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Monday, May 21, 2012

There is little will to stop the persecution of Christians

Recently, the human rights activist, former Dutch politician, and Somali exile Ayaan Hirsi Ali wrote about a global war on Christians in Muslim countries. She discussed at length the appalling phenomenon of violent intolerance toward Christian communities, and cast blame on the international community and prominent non-governmental organizations for failing to address this problem.

In almost every part of the world, reports emerge daily of Christian communities falling victim to harassment and persecution. In Nigeria, on Feb. 26, three Christians were killed and dozens wounded after a car bomb exploded close to a church in the town of Jos. At least 500 people have died during the last year in attacks attributed to the Islamist group Boko Haram, which has called for all Christians to leave northern Nigeria.

In East African states such as Sudan, Christians were recently given an April 8 deadline to leave the north. The ultimatum affected up to 700,000 Christians who were born in South Sudan before it became independent last year. In Eritrea, it is reported that 2,000-3,000 Christians are in detention, and that many have been tortured.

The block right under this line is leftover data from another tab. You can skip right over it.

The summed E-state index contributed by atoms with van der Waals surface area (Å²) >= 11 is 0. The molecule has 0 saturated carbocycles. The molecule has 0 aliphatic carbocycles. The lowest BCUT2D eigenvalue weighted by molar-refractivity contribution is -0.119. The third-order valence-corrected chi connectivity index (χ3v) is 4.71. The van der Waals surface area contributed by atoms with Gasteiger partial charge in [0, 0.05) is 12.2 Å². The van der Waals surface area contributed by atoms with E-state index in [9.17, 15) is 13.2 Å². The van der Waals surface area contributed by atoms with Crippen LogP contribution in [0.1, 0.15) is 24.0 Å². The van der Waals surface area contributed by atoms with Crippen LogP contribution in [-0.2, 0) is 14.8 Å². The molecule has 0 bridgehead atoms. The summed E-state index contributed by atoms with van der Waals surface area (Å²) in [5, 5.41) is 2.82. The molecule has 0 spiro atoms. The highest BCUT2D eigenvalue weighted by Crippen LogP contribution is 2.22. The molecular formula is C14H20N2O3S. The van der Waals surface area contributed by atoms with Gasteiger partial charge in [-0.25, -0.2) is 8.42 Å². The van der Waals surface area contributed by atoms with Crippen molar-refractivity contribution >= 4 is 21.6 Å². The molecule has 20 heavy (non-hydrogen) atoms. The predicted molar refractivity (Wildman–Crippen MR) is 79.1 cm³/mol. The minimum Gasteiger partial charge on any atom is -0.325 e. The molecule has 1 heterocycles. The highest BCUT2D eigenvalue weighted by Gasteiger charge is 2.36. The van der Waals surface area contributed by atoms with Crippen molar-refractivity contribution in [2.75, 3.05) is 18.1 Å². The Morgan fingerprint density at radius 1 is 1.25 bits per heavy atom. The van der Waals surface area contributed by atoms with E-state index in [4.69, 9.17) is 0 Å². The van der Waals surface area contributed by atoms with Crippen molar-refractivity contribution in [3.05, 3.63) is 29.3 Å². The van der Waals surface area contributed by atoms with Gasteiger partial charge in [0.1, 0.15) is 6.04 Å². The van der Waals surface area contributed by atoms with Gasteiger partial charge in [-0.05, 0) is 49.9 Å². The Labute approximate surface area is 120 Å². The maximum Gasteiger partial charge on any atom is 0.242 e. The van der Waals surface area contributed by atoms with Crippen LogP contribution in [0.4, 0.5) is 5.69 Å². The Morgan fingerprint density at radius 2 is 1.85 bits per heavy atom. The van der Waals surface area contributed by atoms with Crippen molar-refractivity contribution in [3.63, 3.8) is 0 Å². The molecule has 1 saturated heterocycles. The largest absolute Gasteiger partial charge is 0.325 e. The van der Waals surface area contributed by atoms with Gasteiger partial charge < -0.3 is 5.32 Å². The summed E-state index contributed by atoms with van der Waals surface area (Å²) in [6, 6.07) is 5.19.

But the Middle East remains the most dangerous place for Christians to live, and attacks occur with frightening regularity. Egypt’s Copts and Iraq’s dwindling Christian community feel the pressure the most. Depending on the outcome of events in Syria, many wonder about the fate of that country’s vibrant Christian community. In Iran, members of so-called “house churches” (independent assemblies of Christians who meet in private homes because of their fear of oppression) are rounded up and imprisoned.

In 2012, the Open Doors group, devoted to focusing on the plight of Christians, designated Muslim-majority countries – including Afghanistan, Saudi Arabia, and even the Maldives – as some of the world’s worst offenders. In Pakistan, the country’s notorious blasphemy laws are frequently used against Christians to settle personal scores or extort financial gain. The shocking killing of Shahbaz Bhatti, Pakistan’s minority affairs minister, and the governor of Punjab province, Salmaan Taseer, ensured that anyone who speaks out on this topic can expect swift retribution.


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